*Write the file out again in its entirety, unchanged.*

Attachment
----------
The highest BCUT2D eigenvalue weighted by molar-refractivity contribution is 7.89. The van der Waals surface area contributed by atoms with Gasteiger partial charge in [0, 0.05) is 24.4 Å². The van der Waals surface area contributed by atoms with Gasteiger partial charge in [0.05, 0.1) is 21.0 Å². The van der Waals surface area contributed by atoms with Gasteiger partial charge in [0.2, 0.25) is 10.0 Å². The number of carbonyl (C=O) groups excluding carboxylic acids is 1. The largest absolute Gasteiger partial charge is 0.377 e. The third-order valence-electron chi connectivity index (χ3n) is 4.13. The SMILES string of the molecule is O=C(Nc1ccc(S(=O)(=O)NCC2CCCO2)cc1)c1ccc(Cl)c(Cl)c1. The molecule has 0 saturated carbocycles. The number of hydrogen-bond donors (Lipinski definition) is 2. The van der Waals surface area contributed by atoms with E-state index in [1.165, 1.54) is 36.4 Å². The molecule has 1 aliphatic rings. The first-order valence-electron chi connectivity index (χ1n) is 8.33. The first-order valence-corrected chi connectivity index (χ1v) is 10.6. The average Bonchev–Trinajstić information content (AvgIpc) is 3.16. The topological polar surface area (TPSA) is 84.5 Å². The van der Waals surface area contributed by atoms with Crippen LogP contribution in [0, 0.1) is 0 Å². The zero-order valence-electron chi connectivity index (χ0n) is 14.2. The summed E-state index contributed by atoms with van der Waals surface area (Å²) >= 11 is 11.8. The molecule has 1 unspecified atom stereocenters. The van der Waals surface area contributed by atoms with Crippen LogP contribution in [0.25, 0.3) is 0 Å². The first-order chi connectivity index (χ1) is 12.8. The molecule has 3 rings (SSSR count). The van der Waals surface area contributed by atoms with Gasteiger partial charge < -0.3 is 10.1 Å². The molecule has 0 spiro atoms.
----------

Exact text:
The highest BCUT2D eigenvalue weighted by molar-refractivity contribution is 7.89. The van der Waals surface area contributed by atoms with Gasteiger partial charge in [0, 0.05) is 24.4 Å². The van der Waals surface area contributed by atoms with Gasteiger partial charge in [0.05, 0.1) is 21.0 Å². The van der Waals surface area contributed by atoms with Gasteiger partial charge in [0.2, 0.25) is 10.0 Å². The number of carbonyl (C=O) groups excluding carboxylic acids is 1. The largest absolute Gasteiger partial charge is 0.377 e. The third-order valence-electron chi connectivity index (χ3n) is 4.13. The SMILES string of the molecule is O=C(Nc1ccc(S(=O)(=O)NCC2CCCO2)cc1)c1ccc(Cl)c(Cl)c1. The molecule has 0 saturated carbocycles. The number of hydrogen-bond donors (Lipinski definition) is 2. The van der Waals surface area contributed by atoms with E-state index in [1.165, 1.54) is 36.4 Å². The molecule has 1 aliphatic rings. The first-order valence-electron chi connectivity index (χ1n) is 8.33. The first-order valence-corrected chi connectivity index (χ1v) is 10.6. The average Bonchev–Trinajstić information content (AvgIpc) is 3.16. The topological polar surface area (TPSA) is 84.5 Å². The van der Waals surface area contributed by atoms with Crippen LogP contribution in [0, 0.1) is 0 Å². The zero-order valence-electron chi connectivity index (χ0n) is 14.2. The summed E-state index contributed by atoms with van der Waals surface area (Å²) >= 11 is 11.8. The molecule has 1 unspecified atom stereocenters. The van der Waals surface area contributed by atoms with Crippen LogP contribution in [0.25, 0.3) is 0 Å². The first-order chi connectivity index (χ1) is 12.8. The molecule has 3 rings (SSSR count). The van der Waals surface area contributed by atoms with Gasteiger partial charge < -0.3 is 10.1 Å². The molecule has 0 spiro atoms.